Another aspect of the game that attracts me is how different it is from any other game that I had previously played. In most games that I have played there is a specific task or goal involved. In this game it almost seemed like the goal of the game was just to check out the city and take on the role of someone far different than you. It was only after the second session that I realized that it is possible that that is the exact reason so many people are so interested in the “Grand Theft Auto” games. It gives you the unique opportunity to step outside of your own life and act as a person that lives in a world with no consequences for your actions.

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    Feb 20th, 2008 at 18:12:19     -    Grand Theft Auto: Vice City (PS2)

    Entry #1
    “Grand Theft Auto: Vice City” is an action filled game in which the main character kills and steals in order to win back what he feels has been taken from him. Just getting out of jail the main character, Tommy Vercetti, is running from cops, murdering bystanders and stealing vehicles throughout the city of Miami, Florida.

    Game play:
    When I began playing “Grand Theft Auto: Vice City” it was difficult and confusing to say the least. Getting used to using the different buttons to create distinct actions was hard to master, so I focused my first forty-five minute session on just doing simple actions such as stealing a car or motorcycle or hitting and beating up strangers. While it is fun and interesting to cruise around the city of Miami (seeing sites and beaches that actually reside in Miami) I have never played a game in which the goals are so violent and mean-spirited. Although I thought that watching myself (through the character of Tommy) beating up prostitutes would depress me and bring me no joy, I found myself getting excited and enthusiastic every time I found a new weapon or stole a new car. With a group of people surrounding me I was able to work through the game and not feel sad or guilty about the images I was seeing. It made me reconsider my critical outlook on games like “Vice City.”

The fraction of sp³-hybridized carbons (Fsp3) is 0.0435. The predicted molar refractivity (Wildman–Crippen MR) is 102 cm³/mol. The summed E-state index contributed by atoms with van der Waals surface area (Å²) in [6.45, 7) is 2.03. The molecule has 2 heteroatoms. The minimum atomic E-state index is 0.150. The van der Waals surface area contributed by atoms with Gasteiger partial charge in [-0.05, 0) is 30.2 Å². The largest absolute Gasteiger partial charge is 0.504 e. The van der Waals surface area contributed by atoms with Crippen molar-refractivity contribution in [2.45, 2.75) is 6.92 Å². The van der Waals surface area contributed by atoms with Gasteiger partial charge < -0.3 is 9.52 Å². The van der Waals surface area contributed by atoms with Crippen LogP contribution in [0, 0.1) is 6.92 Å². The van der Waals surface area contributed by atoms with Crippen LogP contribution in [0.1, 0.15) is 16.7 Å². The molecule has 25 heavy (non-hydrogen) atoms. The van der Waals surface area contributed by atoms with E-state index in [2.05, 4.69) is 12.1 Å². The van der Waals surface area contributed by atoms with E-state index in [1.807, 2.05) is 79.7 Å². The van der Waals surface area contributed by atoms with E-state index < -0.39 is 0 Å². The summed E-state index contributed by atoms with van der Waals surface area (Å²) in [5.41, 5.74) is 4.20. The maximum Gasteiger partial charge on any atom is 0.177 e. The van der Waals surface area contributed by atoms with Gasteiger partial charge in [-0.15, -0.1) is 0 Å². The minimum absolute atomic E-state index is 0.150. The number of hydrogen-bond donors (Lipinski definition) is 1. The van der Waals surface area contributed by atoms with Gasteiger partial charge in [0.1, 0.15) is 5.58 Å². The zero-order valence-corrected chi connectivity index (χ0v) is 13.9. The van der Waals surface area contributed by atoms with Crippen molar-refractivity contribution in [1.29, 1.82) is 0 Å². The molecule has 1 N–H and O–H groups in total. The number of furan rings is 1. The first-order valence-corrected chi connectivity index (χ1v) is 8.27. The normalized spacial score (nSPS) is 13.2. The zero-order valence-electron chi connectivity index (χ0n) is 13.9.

I used to think that violent games were unnecessary and even harmful for children (also teenagers and adults). However after playing my first round I came to realize that the killing and stealing do not really affect me and that it is not far different than any other game that has activities and a goal. Instead of dwelling on the negative aspects of the violent “Grand Theft Auto” I got interested and became excited when to find more victims or vehicles – whether or not that is a positive thing is beyond me.